Additional Rounds of Stereotactic Radiosurgery Do Not Influence Survival in Patients with Brain Metastases

Additional Rounds of Stereotactic Radiosurgery Do Not Influence Survival in Patients with Brain Metastases

Dr. Deborah C. Marshall recently presented her research findings on radiosurgery during the 83rd American Association of Neurological Surgeons (AANS) Annual Scientific Meeting held from May 2 to 6, 2015 in Washington, D.C. According to an AANS press release, the presentation was entitled “Survival Patterns of Patients with Cerebral Metastases after Multiple Rounds of Stereotactic Radiosurgery (SRS).” Dr. Marshall received this year’s Leksell Radiosurgery Award, an award given to the best paper on stereotactic radiosurgery (SRS) related to brain tumors.

SRS is a highly precise, non-surgical procedure of radiation therapy developed to treat small, localized brain tumors. It focuses the x-ray beams more closely to the tumor than conventional radiation therapy so it can deliver a higher, more effective dose of treatment to the tumor site while minimizing damage to the surrounding healthy tissue. SRS is often employed in cases where the risk for surgery is too high or because the tumor is in an important and delicate brain area.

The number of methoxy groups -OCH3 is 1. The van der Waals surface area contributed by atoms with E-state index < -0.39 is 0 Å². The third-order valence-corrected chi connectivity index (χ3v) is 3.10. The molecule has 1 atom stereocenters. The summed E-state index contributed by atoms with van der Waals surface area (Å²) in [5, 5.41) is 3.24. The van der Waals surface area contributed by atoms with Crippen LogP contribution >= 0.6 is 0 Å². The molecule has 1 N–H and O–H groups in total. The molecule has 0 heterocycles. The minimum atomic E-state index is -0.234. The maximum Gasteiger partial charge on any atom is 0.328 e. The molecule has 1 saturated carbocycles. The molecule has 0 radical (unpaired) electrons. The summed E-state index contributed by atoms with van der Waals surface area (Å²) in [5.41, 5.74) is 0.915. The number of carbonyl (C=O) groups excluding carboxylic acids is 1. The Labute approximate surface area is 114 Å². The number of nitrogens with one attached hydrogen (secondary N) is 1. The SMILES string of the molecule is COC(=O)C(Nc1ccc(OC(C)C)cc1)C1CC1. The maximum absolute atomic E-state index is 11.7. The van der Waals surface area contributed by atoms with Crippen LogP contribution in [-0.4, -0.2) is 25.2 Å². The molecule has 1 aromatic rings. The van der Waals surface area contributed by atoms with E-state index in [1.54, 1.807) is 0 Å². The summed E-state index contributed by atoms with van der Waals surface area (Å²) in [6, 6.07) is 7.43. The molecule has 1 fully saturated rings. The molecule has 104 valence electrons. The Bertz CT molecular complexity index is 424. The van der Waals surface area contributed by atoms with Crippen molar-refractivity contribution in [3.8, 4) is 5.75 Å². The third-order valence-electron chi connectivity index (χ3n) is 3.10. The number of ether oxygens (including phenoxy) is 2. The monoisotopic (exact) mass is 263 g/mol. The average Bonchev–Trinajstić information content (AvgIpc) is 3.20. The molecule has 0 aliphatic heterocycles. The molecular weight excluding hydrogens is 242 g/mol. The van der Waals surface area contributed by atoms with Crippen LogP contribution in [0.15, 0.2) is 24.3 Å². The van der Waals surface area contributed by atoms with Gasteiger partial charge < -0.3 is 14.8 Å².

SRS is an expensive procedure and with the increasing focus on cost containment, the practice of multiple SRS rounds in patients with brain metastases distant from the initial tumor site is under evaluation. The main concern is that these brain metastases or tumor recurrence can represent a poor survival prognostic.

In the study, Dr. Marshall and colleagues retrospectively evaluated the clinical outcome of 801 patients treated at the University of California, San Diego/San Diego Gamma Knife Center (UCSD/SDGKC) who had 3,683 brain metastases from primary breast, lung, melanoma, renal and colorectal cancers. The team compared patients who were submitted to a single SRS round (643 patients) and patients who underwent multiple SRS rounds (158 patients) for brain metastases.

Researchers observed that patients submitted to multiple SRS rounds tended to be younger, have systemic disease control, a lower cumulative tumor volume and an increased number of metastases. Interestingly, the team found that the median survival from the time of the final SRS round did not differ between patients submitted to one or multiple rounds.

The team concluded that additional rounds of SRS did not significantly improved the patient’s overall survival rate, and suggests that the decision of the physician between whole brain radiation therapy and multi-round SRS should be made individually according to the patient’s clinical condition.

One comment

  1. Smithers says:

    Well, this study has so many potential biases I wonder how many were thoughtfully considered?

    The conclusion says it best: leave it up to the patient and doctor. Now there’s something new I’ve not heard before..

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